Opinion / Politics

Impeachment Forever? No, Abuse of Impeachment Forever

Impeachment power abuseWhat is the bottom line on this impeachment? Compliments of an overwrought US House, frustrated by a popular, effective, patriotic president, the American people are about to suffer their third presidential impeachment trial in 200 years.

Truth is, we are witnessing a majority abuse the constitutional impeachment process.  Every American who watched House impeachment hearings knows they were partisan and unfair.  Due process was hardly honored.

Americans know witness interrogation was conducted in secret, misusing an intelligence committee. They know House staff were complicit in shaping the “whistleblower complaint.”   They know it was hearsay, violating traditional complaint forms.

They know the presidential inquiry behind that complaint turned on potential criminal conduct by a former vice president.  They know his son was implicated, and legal justification existed for the inquiry.  They know a US treaty allows cooperation on potential crimes.  They know Congress ignored the facts.

They know Congress violated sworn oaths.  The majority of “investigating” Democrats are lawyers – sworn to uphold due process and abide civil and criminal procedure, which they did not.  In this, they also violated their congressional oath.  These Democrats imagine Americans don’t notice, only they do.  Ends do not justify means in a constitutional democracy.  Americans care about fairness.

Far from “fair and impartial,” House Democrats ignored points of order, procedure, and meritorious questions, silenced political opponents, and ditched 200 years of precedent.  They refused to discuss the whistleblower and who drafted the complaint.  They misstated facts, lofted false narratives, overplayed witnesses, stopped exculpatory evidence, and thrust a partisan “impeachment” on America.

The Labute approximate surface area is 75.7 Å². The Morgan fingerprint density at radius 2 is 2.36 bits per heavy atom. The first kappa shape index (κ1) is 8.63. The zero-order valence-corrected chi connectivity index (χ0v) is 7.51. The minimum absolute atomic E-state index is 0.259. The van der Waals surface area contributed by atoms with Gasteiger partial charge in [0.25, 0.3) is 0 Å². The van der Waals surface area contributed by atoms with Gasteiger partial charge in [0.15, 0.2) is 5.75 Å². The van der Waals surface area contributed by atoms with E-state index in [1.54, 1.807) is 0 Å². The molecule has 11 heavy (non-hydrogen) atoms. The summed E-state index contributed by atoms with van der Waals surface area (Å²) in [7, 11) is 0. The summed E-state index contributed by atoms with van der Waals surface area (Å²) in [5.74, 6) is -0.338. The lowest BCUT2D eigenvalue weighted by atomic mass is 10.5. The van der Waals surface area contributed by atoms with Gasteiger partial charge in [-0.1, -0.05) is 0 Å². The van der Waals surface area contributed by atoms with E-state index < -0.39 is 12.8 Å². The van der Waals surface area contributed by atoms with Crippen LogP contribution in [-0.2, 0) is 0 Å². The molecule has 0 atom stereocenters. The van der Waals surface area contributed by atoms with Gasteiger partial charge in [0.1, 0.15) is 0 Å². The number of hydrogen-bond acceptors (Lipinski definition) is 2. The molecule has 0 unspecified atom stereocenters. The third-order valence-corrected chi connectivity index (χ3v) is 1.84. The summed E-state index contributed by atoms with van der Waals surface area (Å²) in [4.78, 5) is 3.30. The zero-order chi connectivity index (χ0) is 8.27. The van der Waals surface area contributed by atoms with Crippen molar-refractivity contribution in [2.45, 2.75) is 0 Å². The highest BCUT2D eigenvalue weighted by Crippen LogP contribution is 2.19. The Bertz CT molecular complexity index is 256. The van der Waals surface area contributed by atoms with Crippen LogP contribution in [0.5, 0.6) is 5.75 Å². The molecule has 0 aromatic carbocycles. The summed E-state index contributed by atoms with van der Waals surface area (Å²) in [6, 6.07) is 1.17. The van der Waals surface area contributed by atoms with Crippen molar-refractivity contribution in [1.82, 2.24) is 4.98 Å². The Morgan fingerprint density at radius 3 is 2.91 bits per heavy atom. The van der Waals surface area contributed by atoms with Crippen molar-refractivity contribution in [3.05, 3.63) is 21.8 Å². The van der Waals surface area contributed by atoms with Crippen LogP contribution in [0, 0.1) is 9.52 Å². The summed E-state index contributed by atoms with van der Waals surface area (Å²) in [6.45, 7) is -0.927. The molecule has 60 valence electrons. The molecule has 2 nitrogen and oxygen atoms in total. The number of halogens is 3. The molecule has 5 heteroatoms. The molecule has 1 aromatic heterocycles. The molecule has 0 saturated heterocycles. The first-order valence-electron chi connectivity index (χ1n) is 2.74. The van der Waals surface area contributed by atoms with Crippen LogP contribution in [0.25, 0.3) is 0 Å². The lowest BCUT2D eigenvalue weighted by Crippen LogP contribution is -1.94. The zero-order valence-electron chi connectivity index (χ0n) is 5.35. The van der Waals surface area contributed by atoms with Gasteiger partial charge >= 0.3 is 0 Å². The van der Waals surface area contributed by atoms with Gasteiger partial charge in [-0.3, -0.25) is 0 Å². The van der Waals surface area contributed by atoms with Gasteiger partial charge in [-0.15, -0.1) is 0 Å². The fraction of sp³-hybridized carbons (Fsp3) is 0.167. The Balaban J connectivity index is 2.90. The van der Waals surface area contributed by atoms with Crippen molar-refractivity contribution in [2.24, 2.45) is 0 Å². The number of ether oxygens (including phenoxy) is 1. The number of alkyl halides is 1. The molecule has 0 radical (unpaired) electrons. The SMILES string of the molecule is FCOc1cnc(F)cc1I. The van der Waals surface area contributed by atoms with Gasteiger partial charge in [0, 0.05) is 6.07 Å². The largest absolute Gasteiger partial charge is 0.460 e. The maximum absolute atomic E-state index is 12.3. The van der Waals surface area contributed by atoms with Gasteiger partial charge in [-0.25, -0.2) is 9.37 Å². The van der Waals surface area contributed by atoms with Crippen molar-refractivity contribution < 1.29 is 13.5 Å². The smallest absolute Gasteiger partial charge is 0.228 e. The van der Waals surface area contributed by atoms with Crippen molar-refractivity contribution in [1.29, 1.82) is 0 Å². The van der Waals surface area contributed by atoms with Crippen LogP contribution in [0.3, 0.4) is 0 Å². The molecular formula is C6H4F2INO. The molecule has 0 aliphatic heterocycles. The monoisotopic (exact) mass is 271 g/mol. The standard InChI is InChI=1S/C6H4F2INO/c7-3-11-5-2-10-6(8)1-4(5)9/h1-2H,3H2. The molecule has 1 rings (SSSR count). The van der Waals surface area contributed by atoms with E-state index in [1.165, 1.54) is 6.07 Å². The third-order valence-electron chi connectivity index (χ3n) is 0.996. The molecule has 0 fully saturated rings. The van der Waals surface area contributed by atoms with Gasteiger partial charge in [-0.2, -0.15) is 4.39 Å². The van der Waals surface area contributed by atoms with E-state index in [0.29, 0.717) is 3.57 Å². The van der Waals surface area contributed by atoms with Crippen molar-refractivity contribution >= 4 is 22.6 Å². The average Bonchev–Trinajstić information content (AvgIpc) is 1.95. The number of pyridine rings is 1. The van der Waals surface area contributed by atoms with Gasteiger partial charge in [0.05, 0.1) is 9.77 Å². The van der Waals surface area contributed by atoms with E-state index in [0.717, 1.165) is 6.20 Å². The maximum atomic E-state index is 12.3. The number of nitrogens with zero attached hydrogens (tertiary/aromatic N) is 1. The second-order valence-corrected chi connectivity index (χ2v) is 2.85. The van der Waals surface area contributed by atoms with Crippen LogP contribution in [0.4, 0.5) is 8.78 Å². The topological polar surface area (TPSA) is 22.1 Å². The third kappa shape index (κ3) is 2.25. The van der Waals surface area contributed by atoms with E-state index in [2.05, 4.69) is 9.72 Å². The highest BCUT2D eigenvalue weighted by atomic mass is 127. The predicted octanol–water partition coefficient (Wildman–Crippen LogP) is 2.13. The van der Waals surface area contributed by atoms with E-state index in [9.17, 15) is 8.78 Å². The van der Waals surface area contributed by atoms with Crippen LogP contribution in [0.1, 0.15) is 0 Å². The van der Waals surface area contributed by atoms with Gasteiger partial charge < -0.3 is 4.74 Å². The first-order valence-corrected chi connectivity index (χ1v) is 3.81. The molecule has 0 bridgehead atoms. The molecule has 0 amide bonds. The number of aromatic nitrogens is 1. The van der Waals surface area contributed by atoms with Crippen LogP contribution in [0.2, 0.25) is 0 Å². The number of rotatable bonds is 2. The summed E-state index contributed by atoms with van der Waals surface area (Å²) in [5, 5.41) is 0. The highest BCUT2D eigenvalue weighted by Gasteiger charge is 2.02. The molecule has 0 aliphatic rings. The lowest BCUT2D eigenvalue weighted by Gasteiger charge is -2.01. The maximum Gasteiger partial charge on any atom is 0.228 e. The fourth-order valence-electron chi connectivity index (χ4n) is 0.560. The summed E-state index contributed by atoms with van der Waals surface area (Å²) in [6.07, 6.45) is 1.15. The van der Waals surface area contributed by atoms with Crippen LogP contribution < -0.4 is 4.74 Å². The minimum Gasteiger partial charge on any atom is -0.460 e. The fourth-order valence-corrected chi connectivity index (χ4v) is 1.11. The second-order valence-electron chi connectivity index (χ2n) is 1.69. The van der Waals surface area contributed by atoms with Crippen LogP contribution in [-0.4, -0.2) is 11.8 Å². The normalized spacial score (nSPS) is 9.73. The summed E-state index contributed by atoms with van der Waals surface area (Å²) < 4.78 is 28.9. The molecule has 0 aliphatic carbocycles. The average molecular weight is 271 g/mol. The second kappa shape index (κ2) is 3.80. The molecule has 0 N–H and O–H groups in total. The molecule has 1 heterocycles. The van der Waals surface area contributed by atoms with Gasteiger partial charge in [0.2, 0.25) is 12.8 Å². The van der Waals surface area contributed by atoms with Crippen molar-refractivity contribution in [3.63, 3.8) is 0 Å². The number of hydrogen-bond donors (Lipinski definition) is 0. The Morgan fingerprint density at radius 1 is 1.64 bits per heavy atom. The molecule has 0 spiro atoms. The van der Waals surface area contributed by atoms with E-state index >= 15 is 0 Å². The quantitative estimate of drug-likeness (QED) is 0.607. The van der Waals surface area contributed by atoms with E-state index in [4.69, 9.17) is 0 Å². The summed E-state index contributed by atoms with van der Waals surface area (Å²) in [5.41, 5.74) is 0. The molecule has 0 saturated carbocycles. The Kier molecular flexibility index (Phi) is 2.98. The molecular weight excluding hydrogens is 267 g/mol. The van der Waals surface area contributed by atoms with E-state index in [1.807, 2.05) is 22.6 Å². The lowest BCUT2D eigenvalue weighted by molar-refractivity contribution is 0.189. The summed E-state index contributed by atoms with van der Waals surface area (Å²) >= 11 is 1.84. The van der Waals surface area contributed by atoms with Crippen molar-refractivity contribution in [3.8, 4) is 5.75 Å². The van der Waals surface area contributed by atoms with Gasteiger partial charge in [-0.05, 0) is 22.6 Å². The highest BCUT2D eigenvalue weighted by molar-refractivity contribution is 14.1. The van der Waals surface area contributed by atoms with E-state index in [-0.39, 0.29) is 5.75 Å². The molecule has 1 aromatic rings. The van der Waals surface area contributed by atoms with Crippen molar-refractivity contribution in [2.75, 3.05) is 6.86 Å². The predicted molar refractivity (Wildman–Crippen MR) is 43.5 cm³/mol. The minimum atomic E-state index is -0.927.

After the first partisan impeachment of a president, they howled with pride and strutted with condescension.  These are not behaviors Americans take pride in.  They do not confer confidence.

Now, the miscarriage continues.  A Democratic House Speaker is on talk shows laughing.  Having wrapped herself in near-religious solemnity signing the articles, she now gloats.  Seeming to take pride in one-upping a president she despises, she preened.  The spectacle, embarrassing to watch, possessed an adolescent pie-in-the-face cockiness to it.  Headline: “Pelosi gleefully reminds Trump he’s ‘impeached forever’ during appearance on Bill Maher Show.”

Asked how she converted from “reluctant” to “no choice,” she cheerfully asserted “the president was self-impeaching almost every single day.”  Laughter.  Interesting invention – this idea of self-impeaching presidents – and now “every day,” not just on one phone call seeking legal cooperation.

Questioned about the absence of moral authority behind this impeachment – “being impeached is a bad thing, right?” – she exclaimed “and you’re impeached forever!”  In effect, gotcha!  To gild the lily, she added: “If I knew the president was listening, I would want him to know that he is impeached forever!”

To reassure forgetful Americans:  “Because he used the office of president to try to influence a foreign country for his personal and political benefit and doing so, he undermined our national security, he was disloyal to his oath of office to protect the Constitution and he placed in jeopardy the integrity of our election” – presumably, the next one.

This spectacle is wrong in so many ways.  Not only were due process, civil procedure, historic precedent, statute and treaties ignored to fashion bogus articles of impeachment, which should make them void ab initio, but the claims are factually inaccurate.